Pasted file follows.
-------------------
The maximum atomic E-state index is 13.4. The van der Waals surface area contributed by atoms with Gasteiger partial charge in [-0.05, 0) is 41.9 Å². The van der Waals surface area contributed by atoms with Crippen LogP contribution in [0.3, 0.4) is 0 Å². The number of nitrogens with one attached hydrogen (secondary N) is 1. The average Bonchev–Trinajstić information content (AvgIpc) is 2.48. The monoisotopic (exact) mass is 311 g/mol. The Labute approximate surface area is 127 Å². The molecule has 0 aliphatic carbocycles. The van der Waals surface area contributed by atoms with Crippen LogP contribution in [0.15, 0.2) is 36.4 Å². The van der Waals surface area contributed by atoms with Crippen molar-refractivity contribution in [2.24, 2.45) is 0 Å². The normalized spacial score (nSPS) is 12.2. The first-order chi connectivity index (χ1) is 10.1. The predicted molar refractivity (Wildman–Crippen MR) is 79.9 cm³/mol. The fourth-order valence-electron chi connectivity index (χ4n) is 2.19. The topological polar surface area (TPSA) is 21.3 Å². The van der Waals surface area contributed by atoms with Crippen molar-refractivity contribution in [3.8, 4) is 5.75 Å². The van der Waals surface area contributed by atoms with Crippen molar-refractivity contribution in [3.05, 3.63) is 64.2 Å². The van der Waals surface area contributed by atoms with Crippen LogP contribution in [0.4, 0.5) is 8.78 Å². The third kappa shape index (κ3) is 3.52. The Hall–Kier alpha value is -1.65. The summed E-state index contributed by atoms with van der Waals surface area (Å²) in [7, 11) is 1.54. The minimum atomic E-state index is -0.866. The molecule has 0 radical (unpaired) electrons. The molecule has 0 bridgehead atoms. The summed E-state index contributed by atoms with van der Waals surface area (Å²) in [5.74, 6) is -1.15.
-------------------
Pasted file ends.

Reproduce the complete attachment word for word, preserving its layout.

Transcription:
The maximum atomic E-state index is 13.4. The van der Waals surface area contributed by atoms with Gasteiger partial charge in [-0.05, 0) is 41.9 Å². The van der Waals surface area contributed by atoms with Crippen LogP contribution in [0.3, 0.4) is 0 Å². The number of nitrogens with one attached hydrogen (secondary N) is 1. The average Bonchev–Trinajstić information content (AvgIpc) is 2.48. The monoisotopic (exact) mass is 311 g/mol. The Labute approximate surface area is 127 Å². The molecule has 0 aliphatic carbocycles. The van der Waals surface area contributed by atoms with Crippen LogP contribution in [0.15, 0.2) is 36.4 Å². The van der Waals surface area contributed by atoms with Crippen molar-refractivity contribution in [2.24, 2.45) is 0 Å². The normalized spacial score (nSPS) is 12.2. The first-order chi connectivity index (χ1) is 10.1. The predicted molar refractivity (Wildman–Crippen MR) is 79.9 cm³/mol. The fourth-order valence-electron chi connectivity index (χ4n) is 2.19. The topological polar surface area (TPSA) is 21.3 Å². The van der Waals surface area contributed by atoms with Crippen molar-refractivity contribution in [3.8, 4) is 5.75 Å². The van der Waals surface area contributed by atoms with Crippen molar-refractivity contribution in [3.05, 3.63) is 64.2 Å². The van der Waals surface area contributed by atoms with Crippen LogP contribution in [0.4, 0.5) is 8.78 Å². The third kappa shape index (κ3) is 3.52. The Hall–Kier alpha value is -1.65. The summed E-state index contributed by atoms with van der Waals surface area (Å²) in [7, 11) is 1.54. The minimum atomic E-state index is -0.866. The molecule has 0 radical (unpaired) electrons. The molecule has 0 bridgehead atoms. The summed E-state index contributed by atoms with van der Waals surface area (Å²) in [5.74, 6) is -1.15.